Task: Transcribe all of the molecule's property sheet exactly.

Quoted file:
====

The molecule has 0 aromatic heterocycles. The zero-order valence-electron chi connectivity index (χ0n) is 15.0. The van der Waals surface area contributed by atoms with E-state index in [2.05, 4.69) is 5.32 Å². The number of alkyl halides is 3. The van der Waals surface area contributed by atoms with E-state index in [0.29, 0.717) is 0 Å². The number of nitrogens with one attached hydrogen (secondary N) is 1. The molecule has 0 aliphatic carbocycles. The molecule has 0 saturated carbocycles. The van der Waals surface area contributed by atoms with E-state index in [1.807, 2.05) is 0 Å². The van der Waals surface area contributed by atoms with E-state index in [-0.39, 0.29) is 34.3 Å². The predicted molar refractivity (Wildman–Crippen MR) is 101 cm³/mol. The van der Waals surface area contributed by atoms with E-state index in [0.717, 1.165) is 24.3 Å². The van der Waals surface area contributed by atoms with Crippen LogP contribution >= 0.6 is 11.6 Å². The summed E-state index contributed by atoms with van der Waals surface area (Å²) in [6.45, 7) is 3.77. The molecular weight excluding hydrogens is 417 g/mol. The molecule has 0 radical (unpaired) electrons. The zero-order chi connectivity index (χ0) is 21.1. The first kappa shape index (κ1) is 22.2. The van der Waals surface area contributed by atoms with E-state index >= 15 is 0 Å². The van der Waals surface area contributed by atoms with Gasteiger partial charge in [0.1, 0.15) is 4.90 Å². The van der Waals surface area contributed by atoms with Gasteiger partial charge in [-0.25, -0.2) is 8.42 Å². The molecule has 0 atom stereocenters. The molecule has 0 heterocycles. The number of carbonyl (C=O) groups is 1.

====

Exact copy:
The molecule has 0 aromatic heterocycles. The zero-order valence-electron chi connectivity index (χ0n) is 15.0. The van der Waals surface area contributed by atoms with E-state index in [2.05, 4.69) is 5.32 Å². The number of alkyl halides is 3. The van der Waals surface area contributed by atoms with E-state index in [0.29, 0.717) is 0 Å². The number of nitrogens with one attached hydrogen (secondary N) is 1. The molecule has 0 aliphatic carbocycles. The molecule has 0 saturated carbocycles. The van der Waals surface area contributed by atoms with E-state index in [1.807, 2.05) is 0 Å². The van der Waals surface area contributed by atoms with E-state index in [-0.39, 0.29) is 34.3 Å². The predicted molar refractivity (Wildman–Crippen MR) is 101 cm³/mol. The van der Waals surface area contributed by atoms with E-state index in [0.717, 1.165) is 24.3 Å². The van der Waals surface area contributed by atoms with Crippen LogP contribution >= 0.6 is 11.6 Å². The summed E-state index contributed by atoms with van der Waals surface area (Å²) in [6.45, 7) is 3.77. The molecular weight excluding hydrogens is 417 g/mol. The molecule has 0 radical (unpaired) electrons. The zero-order chi connectivity index (χ0) is 21.1. The first kappa shape index (κ1) is 22.2. The van der Waals surface area contributed by atoms with E-state index >= 15 is 0 Å². The van der Waals surface area contributed by atoms with Gasteiger partial charge in [0.1, 0.15) is 4.90 Å². The van der Waals surface area contributed by atoms with Gasteiger partial charge in [-0.25, -0.2) is 8.42 Å². The molecule has 0 atom stereocenters. The molecule has 0 heterocycles. The number of carbonyl (C=O) groups is 1.